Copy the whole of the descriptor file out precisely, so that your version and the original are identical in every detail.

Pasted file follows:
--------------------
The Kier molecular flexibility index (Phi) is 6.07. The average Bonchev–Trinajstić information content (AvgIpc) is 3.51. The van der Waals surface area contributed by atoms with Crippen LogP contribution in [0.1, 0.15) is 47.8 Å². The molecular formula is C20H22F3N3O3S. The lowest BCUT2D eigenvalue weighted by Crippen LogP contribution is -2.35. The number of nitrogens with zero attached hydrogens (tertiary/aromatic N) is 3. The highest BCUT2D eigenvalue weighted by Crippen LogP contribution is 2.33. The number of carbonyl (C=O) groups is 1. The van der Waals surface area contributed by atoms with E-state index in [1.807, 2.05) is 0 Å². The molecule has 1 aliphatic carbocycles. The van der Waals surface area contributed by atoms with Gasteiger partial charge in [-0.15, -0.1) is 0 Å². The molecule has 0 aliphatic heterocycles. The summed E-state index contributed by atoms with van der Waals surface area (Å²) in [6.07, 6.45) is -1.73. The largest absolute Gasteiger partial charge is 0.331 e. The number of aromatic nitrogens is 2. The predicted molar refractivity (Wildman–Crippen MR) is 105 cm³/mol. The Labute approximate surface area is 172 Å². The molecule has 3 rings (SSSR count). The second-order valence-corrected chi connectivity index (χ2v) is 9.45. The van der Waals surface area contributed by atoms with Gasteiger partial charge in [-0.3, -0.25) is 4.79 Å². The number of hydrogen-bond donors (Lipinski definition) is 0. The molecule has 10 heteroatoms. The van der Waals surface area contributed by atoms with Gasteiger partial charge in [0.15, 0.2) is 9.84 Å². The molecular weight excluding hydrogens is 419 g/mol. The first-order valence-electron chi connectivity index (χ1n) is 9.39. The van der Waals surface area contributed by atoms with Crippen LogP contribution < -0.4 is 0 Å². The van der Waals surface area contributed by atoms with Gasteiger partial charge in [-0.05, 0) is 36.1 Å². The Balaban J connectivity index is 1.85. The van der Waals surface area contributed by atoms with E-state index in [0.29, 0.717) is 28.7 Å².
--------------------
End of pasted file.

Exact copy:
The Kier molecular flexibility index (Phi) is 6.07. The average Bonchev–Trinajstić information content (AvgIpc) is 3.51. The van der Waals surface area contributed by atoms with Crippen LogP contribution in [0.1, 0.15) is 47.8 Å². The molecular formula is C20H22F3N3O3S. The lowest BCUT2D eigenvalue weighted by Crippen LogP contribution is -2.35. The number of nitrogens with zero attached hydrogens (tertiary/aromatic N) is 3. The highest BCUT2D eigenvalue weighted by Crippen LogP contribution is 2.33. The number of carbonyl (C=O) groups is 1. The van der Waals surface area contributed by atoms with E-state index in [1.807, 2.05) is 0 Å². The molecule has 1 aliphatic carbocycles. The van der Waals surface area contributed by atoms with Gasteiger partial charge in [-0.15, -0.1) is 0 Å². The molecule has 0 aliphatic heterocycles. The summed E-state index contributed by atoms with van der Waals surface area (Å²) in [6.07, 6.45) is -1.73. The largest absolute Gasteiger partial charge is 0.331 e. The number of aromatic nitrogens is 2. The predicted molar refractivity (Wildman–Crippen MR) is 105 cm³/mol. The Labute approximate surface area is 172 Å². The molecule has 3 rings (SSSR count). The second-order valence-corrected chi connectivity index (χ2v) is 9.45. The van der Waals surface area contributed by atoms with Gasteiger partial charge in [-0.3, -0.25) is 4.79 Å². The number of hydrogen-bond donors (Lipinski definition) is 0. The molecule has 10 heteroatoms. The van der Waals surface area contributed by atoms with Gasteiger partial charge in [0.15, 0.2) is 9.84 Å². The molecular weight excluding hydrogens is 419 g/mol. The first-order valence-electron chi connectivity index (χ1n) is 9.39. The van der Waals surface area contributed by atoms with Crippen LogP contribution < -0.4 is 0 Å². The van der Waals surface area contributed by atoms with Gasteiger partial charge in [-0.05, 0) is 36.1 Å². The Balaban J connectivity index is 1.85. The van der Waals surface area contributed by atoms with E-state index in [0.29, 0.717) is 28.7 Å².